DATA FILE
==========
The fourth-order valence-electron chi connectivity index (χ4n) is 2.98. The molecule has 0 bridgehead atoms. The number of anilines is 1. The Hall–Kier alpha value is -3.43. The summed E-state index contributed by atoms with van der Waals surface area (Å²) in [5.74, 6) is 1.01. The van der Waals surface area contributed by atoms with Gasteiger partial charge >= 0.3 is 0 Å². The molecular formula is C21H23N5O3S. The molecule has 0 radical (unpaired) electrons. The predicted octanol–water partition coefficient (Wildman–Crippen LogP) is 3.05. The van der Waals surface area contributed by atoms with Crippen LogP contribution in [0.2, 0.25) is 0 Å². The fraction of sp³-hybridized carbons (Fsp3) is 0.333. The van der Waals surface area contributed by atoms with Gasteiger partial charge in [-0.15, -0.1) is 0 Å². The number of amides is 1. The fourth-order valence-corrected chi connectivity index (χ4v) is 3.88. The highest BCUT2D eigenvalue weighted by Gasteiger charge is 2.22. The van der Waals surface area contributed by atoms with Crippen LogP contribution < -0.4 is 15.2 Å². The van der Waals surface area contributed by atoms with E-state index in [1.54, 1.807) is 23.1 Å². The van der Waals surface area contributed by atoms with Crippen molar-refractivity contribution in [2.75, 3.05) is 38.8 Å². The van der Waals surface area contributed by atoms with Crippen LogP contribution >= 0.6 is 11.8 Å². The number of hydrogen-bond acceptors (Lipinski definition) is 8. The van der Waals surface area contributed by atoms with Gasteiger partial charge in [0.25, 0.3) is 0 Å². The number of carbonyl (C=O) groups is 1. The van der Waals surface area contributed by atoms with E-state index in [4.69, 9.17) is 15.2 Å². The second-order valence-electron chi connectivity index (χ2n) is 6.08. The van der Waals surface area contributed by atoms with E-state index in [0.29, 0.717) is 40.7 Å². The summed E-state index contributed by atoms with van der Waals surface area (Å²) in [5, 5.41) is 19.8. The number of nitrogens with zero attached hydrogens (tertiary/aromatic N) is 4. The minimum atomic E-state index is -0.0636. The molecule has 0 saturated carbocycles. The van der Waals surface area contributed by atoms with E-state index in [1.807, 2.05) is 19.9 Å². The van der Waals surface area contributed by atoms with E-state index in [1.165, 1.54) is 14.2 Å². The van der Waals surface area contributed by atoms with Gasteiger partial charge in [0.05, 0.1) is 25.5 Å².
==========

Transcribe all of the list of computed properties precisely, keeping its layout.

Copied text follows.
The fourth-order valence-electron chi connectivity index (χ4n) is 2.98. The molecule has 0 bridgehead atoms. The number of anilines is 1. The Hall–Kier alpha value is -3.43. The summed E-state index contributed by atoms with van der Waals surface area (Å²) in [5.74, 6) is 1.01. The van der Waals surface area contributed by atoms with Gasteiger partial charge >= 0.3 is 0 Å². The molecular formula is C21H23N5O3S. The molecule has 0 radical (unpaired) electrons. The predicted octanol–water partition coefficient (Wildman–Crippen LogP) is 3.05. The van der Waals surface area contributed by atoms with Crippen LogP contribution in [0.2, 0.25) is 0 Å². The fraction of sp³-hybridized carbons (Fsp3) is 0.333. The van der Waals surface area contributed by atoms with Gasteiger partial charge in [-0.15, -0.1) is 0 Å². The number of amides is 1. The fourth-order valence-corrected chi connectivity index (χ4v) is 3.88. The highest BCUT2D eigenvalue weighted by Gasteiger charge is 2.22. The van der Waals surface area contributed by atoms with Crippen LogP contribution < -0.4 is 15.2 Å². The van der Waals surface area contributed by atoms with E-state index in [1.54, 1.807) is 23.1 Å². The van der Waals surface area contributed by atoms with Crippen molar-refractivity contribution in [2.75, 3.05) is 38.8 Å². The van der Waals surface area contributed by atoms with Crippen LogP contribution >= 0.6 is 11.8 Å². The number of hydrogen-bond acceptors (Lipinski definition) is 8. The van der Waals surface area contributed by atoms with Gasteiger partial charge in [0.25, 0.3) is 0 Å². The number of carbonyl (C=O) groups is 1. The van der Waals surface area contributed by atoms with E-state index in [4.69, 9.17) is 15.2 Å². The second-order valence-electron chi connectivity index (χ2n) is 6.08. The van der Waals surface area contributed by atoms with E-state index in [0.29, 0.717) is 40.7 Å². The summed E-state index contributed by atoms with van der Waals surface area (Å²) in [5, 5.41) is 19.8. The number of nitrogens with zero attached hydrogens (tertiary/aromatic N) is 4. The minimum atomic E-state index is -0.0636. The molecule has 0 saturated carbocycles. The van der Waals surface area contributed by atoms with E-state index in [1.807, 2.05) is 19.9 Å². The van der Waals surface area contributed by atoms with E-state index in [1.165, 1.54) is 14.2 Å². The van der Waals surface area contributed by atoms with Gasteiger partial charge in [0.05, 0.1) is 25.5 Å².